However, I guess from the email that we received, we actually did get a little leeway. There are now going to be round-the-clock discussions, a new mediator, and no injunction to force teachers back to school. But we're still not rid of the word 'occassionally' or at the right price range. I don't believe much in the pay being as important, but at least focus on your students' livelihoods by allowing teachers the freedom to think outside the box.

Is That Why We Do It?

Thursday, September 4, 2008

As a writer, I am constantly filling up pages and pages and files and files and scraps and scraps of notes, poems, memories, paragraphs and stories. I guess I don't think about it too much at the time, because I always feel that there is something propelling me forward into the next sentence or the next line [and when I don't - a.k.a. writer's block - then I try to drudge myself out and push on into another creative form] but I just wonder, why?
Why do we always feel this need to keep filling the pages? What really is the motivation to take notes about the guy with the crumpled hat sitting next to us with a huge gash on his left arm, laughing happily as he gets off at the next bus stop? I may never know.
But, I guess, my theory so far is that it's our way of interpreting the world. Numerous times I have told myself that without writing I would probably explode, or implode, or something catastrophic like that. Even when everything seems quite ludicrous, I take up pen and paper and develop some sort of scenario far better than myself. In the end, my only purpose is to write.
When I was younger - working diligently on a novel or trying to learn my craft without the fear of rejection - I was much more eager to show the world. I guess that kind of changed when I discovered a. that what I was writing wasn't very good, b. that there are a lot of things I wouldn't share with anyone, and c. that sometimes it's just fine to leave the words on the page. I've recently picked up my favorite writing mentor's (Monica Wood) new sequel to The Pocket Muse and it has really helped me out of a few jams. Just thinking that I am pretty young and all these experiences are part of my life as a writer: they don't have to be public property yet.
I was just thinking about it today, for no reason, but I guess the reason I write is to timidly set down my inhibitions. In a lot of ways, it helped me grow up and grow out, and I guess that the only gift I can give back is to keep putting words down.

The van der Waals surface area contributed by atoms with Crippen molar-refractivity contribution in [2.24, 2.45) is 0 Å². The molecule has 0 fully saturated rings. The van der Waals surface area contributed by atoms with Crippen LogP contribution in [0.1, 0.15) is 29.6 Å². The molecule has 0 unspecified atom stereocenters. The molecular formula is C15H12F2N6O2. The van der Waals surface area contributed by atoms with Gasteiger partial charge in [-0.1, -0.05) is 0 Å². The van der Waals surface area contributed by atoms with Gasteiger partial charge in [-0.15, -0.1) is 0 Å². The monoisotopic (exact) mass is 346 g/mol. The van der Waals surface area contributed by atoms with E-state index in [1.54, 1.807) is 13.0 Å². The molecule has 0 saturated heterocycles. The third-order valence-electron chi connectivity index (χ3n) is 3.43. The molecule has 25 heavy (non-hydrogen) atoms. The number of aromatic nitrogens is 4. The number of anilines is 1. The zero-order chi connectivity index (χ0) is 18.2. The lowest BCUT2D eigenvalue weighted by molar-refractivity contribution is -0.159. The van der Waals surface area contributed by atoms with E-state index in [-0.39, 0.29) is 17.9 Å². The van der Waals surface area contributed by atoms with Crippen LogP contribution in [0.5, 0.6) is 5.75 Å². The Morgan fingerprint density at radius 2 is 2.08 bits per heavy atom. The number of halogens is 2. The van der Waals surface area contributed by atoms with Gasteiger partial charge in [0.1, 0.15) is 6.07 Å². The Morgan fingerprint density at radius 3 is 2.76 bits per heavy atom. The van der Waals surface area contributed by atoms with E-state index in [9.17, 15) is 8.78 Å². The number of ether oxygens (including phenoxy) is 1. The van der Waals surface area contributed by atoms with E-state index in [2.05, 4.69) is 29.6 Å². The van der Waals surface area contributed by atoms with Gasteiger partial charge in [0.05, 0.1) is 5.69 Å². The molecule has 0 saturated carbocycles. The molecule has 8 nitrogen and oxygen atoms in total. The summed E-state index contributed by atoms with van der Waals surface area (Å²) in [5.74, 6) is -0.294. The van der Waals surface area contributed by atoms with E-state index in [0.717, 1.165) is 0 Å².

I was actually wondering if I could finish every story fragment I had ever written and, well, I realized it was quite impossible.
So, I guess my goal this year [and hopefully every year] is... to actually finish something. Anything. Anything at all that seems to feel right then, right now. It's time to stop worrying about the future.

E.R. Exclusive

Tuesday, September 2, 2008

Agh, what a way to spend the extra day I have off from school because of the teacher's strike. In the hospital, with severe shortness of breath and dying from waiting in a cold room for 6 different doctors to come and aid me.
Last night was horrible, we thought it was going to just be a little allergy attack like the night before (I was unable to do Ramadan for the last two days because of this) but then it started acting like the flu. I threw up multiple times, couldn't breathe, and was coughing so bad that we eventually decided to get professional help. Days like this just make me wonder why I'm alive.
They tried to give me pills and things, but I don't trust that. I took the mister thing and the chest X-ray and they prescribed an inhaler [which I accept] and some steroids [which I will not]. After a few hours, it helped out, but it was 6:30am when we got back and everyone was dead tired. Da called in that he was going to stay home today and I conked out until 2pm. Obviously, and sadly, couldn't go to the rally for the teacher's strike.
*sigh* Well, I guess all's well that ends well. At least I'm not dead nor did the X-ray point to anything horrible like fluid in the lungs or something. But they gave us some information on hyper-reactive lung [bronchospasm?] syndrome and I read something about emotional stress also being one of the causes - maybe this is where the hyperventilation thing came from.
Who knows? All I know is that I'm going to try and eat something and hopefully keep it down.